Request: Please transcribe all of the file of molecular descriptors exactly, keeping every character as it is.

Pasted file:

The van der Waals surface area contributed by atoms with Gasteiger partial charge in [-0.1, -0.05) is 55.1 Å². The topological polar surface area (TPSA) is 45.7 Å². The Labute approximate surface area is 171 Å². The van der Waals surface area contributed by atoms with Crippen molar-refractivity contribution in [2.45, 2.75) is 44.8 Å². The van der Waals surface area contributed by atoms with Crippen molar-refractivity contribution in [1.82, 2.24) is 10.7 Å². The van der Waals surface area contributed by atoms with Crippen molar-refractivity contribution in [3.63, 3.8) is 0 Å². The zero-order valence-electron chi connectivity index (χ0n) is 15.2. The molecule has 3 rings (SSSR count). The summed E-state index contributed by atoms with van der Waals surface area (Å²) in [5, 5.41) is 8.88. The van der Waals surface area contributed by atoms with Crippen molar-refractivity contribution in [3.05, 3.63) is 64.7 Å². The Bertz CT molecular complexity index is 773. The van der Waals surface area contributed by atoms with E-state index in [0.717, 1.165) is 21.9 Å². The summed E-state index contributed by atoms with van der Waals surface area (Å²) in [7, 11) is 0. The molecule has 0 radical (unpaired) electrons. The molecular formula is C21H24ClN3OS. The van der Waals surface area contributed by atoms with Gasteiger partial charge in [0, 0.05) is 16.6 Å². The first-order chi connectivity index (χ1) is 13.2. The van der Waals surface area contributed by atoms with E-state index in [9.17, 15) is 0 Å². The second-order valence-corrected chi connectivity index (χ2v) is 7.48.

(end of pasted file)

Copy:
The van der Waals surface area contributed by atoms with Gasteiger partial charge in [-0.1, -0.05) is 55.1 Å². The topological polar surface area (TPSA) is 45.7 Å². The Labute approximate surface area is 171 Å². The van der Waals surface area contributed by atoms with Crippen molar-refractivity contribution in [2.45, 2.75) is 44.8 Å². The van der Waals surface area contributed by atoms with Crippen molar-refractivity contribution in [1.82, 2.24) is 10.7 Å². The van der Waals surface area contributed by atoms with Crippen molar-refractivity contribution in [3.63, 3.8) is 0 Å². The zero-order valence-electron chi connectivity index (χ0n) is 15.2. The molecule has 3 rings (SSSR count). The summed E-state index contributed by atoms with van der Waals surface area (Å²) in [5, 5.41) is 8.88. The van der Waals surface area contributed by atoms with Crippen molar-refractivity contribution in [3.05, 3.63) is 64.7 Å². The Bertz CT molecular complexity index is 773. The van der Waals surface area contributed by atoms with E-state index in [0.717, 1.165) is 21.9 Å². The summed E-state index contributed by atoms with van der Waals surface area (Å²) in [7, 11) is 0. The molecule has 0 radical (unpaired) electrons. The molecular formula is C21H24ClN3OS. The van der Waals surface area contributed by atoms with Gasteiger partial charge in [0, 0.05) is 16.6 Å². The first-order chi connectivity index (χ1) is 13.2. The van der Waals surface area contributed by atoms with E-state index in [9.17, 15) is 0 Å². The second-order valence-corrected chi connectivity index (χ2v) is 7.48.